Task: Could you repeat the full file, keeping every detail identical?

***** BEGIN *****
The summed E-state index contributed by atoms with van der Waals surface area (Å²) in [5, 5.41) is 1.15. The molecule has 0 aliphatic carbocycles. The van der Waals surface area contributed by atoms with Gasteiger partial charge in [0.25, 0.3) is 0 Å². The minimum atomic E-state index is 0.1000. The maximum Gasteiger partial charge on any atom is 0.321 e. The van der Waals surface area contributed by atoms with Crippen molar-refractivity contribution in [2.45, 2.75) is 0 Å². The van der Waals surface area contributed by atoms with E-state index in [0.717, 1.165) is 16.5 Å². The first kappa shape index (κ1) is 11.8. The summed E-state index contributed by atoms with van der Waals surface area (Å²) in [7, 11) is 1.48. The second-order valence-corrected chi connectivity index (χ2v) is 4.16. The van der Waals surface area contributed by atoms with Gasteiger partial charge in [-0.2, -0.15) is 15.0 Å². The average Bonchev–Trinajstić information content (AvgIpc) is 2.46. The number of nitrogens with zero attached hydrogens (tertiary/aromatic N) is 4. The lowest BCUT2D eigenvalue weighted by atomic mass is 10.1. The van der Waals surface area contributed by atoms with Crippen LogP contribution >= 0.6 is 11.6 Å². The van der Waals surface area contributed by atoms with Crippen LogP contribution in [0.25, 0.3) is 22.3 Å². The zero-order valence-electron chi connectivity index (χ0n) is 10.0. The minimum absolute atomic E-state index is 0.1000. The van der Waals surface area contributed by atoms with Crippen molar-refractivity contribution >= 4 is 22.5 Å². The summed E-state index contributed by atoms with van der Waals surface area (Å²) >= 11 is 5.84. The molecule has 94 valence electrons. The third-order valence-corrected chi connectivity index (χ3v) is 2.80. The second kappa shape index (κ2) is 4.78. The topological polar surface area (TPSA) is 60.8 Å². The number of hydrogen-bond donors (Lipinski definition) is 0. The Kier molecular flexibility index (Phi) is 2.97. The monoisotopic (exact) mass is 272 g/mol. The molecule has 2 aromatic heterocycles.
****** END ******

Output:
The summed E-state index contributed by atoms with van der Waals surface area (Å²) in [5, 5.41) is 1.15. The molecule has 0 aliphatic carbocycles. The van der Waals surface area contributed by atoms with Gasteiger partial charge in [0.25, 0.3) is 0 Å². The minimum atomic E-state index is 0.1000. The maximum Gasteiger partial charge on any atom is 0.321 e. The van der Waals surface area contributed by atoms with Crippen molar-refractivity contribution in [2.45, 2.75) is 0 Å². The van der Waals surface area contributed by atoms with E-state index in [0.717, 1.165) is 16.5 Å². The first kappa shape index (κ1) is 11.8. The summed E-state index contributed by atoms with van der Waals surface area (Å²) in [7, 11) is 1.48. The second-order valence-corrected chi connectivity index (χ2v) is 4.16. The van der Waals surface area contributed by atoms with Gasteiger partial charge in [-0.2, -0.15) is 15.0 Å². The average Bonchev–Trinajstić information content (AvgIpc) is 2.46. The number of nitrogens with zero attached hydrogens (tertiary/aromatic N) is 4. The lowest BCUT2D eigenvalue weighted by atomic mass is 10.1. The van der Waals surface area contributed by atoms with Crippen LogP contribution >= 0.6 is 11.6 Å². The van der Waals surface area contributed by atoms with Crippen LogP contribution in [0.25, 0.3) is 22.3 Å². The zero-order valence-electron chi connectivity index (χ0n) is 10.0. The minimum absolute atomic E-state index is 0.1000. The van der Waals surface area contributed by atoms with Crippen molar-refractivity contribution >= 4 is 22.5 Å². The summed E-state index contributed by atoms with van der Waals surface area (Å²) >= 11 is 5.84. The molecule has 94 valence electrons. The third-order valence-corrected chi connectivity index (χ3v) is 2.80. The second kappa shape index (κ2) is 4.78. The topological polar surface area (TPSA) is 60.8 Å². The number of hydrogen-bond donors (Lipinski definition) is 0. The Kier molecular flexibility index (Phi) is 2.97. The monoisotopic (exact) mass is 272 g/mol. The molecule has 2 aromatic heterocycles.